University of Minnesota
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Eric Van Wyk

Photo of Eric Van Wyk
Phone Number: 
612-625-0329
Office Location: 
EE/CS 6-203
Education: 

Ph.D. 1998, Computer Science, University of Iowa

M.S. 1991, Computer Science, University of Iowa

B.A. 1989, Mathematics and Computer Science, Luther College

Biography: 

Associate Professor Van Wyk's research focuses on programming languages, in particular extensible programming languages and compilers, applications of temporal logic, and algebraic compilers. In 2005 he was awarded a McKnight Land-Grant Professorship and the National Science Foundation's CAREER award in 2004.

He has authored or co-authored more than 25 publications, including journal and conference papers, articles and technical reports. Van Wyk has developed various software packages including the Silver attribute grammar specification and evaluation system, extensible specifications of Java 1.4 and ANSI C written in Silver, and various domain-specific language extensions for these Java and C specifications. He is a member of ACM, ACM SIGPLAN, IEEE, the IEEE Computer Society, and is involved in numerous conference committees. Van Wyk also does outreach, serving as a member of the St. Louis Park High School School Business and Information Technology Advisory Board.

Research: 

In general, my research is on declarative specifications for programming language tools, such as compilers and optimizers, and the mechanisms for mapping these specifications into executable programs.

One area of interest is extendible programming languages and compiler designs that allow new language features to be imported into a language framework. These new features define their own syntax, semantics, and optimizations. In such a system, programmers do not choose which language to use for a particular task, but instead choose which set of language features to use and import these features into their programming environment thus creating a one-off language specific to their current problem domain.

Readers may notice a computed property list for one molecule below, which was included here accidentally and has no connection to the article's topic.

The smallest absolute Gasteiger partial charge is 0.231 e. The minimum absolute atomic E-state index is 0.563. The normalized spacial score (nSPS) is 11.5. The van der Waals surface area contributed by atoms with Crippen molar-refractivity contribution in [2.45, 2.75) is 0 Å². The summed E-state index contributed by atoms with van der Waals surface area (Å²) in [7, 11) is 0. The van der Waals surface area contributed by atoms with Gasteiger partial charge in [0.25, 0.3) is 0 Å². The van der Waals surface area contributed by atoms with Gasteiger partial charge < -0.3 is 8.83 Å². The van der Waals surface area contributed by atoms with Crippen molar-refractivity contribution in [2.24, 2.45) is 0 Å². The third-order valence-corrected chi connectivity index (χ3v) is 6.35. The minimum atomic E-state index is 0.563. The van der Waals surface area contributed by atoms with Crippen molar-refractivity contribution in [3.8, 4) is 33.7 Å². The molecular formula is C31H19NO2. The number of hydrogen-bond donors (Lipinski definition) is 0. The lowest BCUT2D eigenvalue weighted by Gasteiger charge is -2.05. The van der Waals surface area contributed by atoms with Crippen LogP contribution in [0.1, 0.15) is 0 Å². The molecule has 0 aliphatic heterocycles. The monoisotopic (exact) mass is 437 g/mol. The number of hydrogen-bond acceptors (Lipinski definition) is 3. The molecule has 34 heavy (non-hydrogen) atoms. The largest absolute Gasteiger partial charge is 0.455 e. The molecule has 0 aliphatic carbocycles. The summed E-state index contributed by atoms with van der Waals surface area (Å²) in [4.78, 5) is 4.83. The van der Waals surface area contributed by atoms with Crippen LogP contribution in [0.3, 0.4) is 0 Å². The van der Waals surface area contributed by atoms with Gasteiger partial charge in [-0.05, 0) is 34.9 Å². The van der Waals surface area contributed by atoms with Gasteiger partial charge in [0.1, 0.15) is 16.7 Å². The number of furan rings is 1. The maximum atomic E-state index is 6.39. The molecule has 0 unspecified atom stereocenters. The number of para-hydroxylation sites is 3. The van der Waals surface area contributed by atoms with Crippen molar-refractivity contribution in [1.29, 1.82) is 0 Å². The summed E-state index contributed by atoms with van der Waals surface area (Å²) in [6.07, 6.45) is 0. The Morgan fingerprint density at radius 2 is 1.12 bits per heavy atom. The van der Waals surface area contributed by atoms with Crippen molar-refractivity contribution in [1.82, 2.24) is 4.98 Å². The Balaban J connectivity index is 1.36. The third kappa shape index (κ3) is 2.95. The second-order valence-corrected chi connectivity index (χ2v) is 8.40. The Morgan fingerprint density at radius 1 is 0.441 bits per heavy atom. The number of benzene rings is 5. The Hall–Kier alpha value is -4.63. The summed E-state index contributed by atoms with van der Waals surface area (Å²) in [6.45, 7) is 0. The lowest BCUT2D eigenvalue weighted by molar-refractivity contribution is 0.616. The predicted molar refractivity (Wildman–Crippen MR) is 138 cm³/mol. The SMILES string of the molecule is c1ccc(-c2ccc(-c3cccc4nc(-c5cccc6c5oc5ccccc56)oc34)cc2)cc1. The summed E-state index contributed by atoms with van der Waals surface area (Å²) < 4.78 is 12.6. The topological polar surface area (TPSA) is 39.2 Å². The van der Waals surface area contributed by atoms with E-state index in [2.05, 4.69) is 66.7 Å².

Many program optimizations can be simply stated as rewrite rules but the data and control flow conditions which must be satisfied to safely apply the rules can be rather complex. I am interested in using temporal logic as a declarative specification language for these conditions since it is formal and concise. Also, temporal logic model checkers can automatically locate the points in a program flow graph where optimizations can be safely made.

I also work on algebraic compilers where programming languages are specified as Galois-connected syntax and semantic algebras and language translators are specified as (generalized) homomorphisms.

Recent Publications

Attribute Grammar-based Language Extensions for Java

This paper describes the Java Language Extender framework, a tool that allows one to create new domain-adapted languages by importing domain-specific language extensions into an extensible implementation of Java 1.4. Language extensions may define the syntax, semantic analysis, and optimizations of new language constructs. Java and the language extensions are specified as higher-order attribute grammars. We describe several language extensions and their implementation in the framework.

Extending Lustre with Timeout Automata

This paper describes an extension to Lustre to support the analysis of globally asynchronous, locally synchronous (GALS) architectures. This extension consists of constructs for directly specifying the timeout automata used to describe asynchronous communication between processes represented by Lustre nodes. It is implemented using an extensible language framework based on attribute grammars that allows such extensions to be modularly defined so that they may be more easily composed with other language extensions.

Silver: an Extensible Attribute Grammar System

Attribute grammar specification languages, like many domain specific languages, offer significant advantages to their users, such as high-level declarative constructs and domain-specific analyses. Despite these advantages, attribute grammars are often not adopted to the degree that their proponents envision. One practical obstacle to their adoption is a perceived lack of the both domain-specific and general purpose language features needed to address all of the different aspects of a problem.

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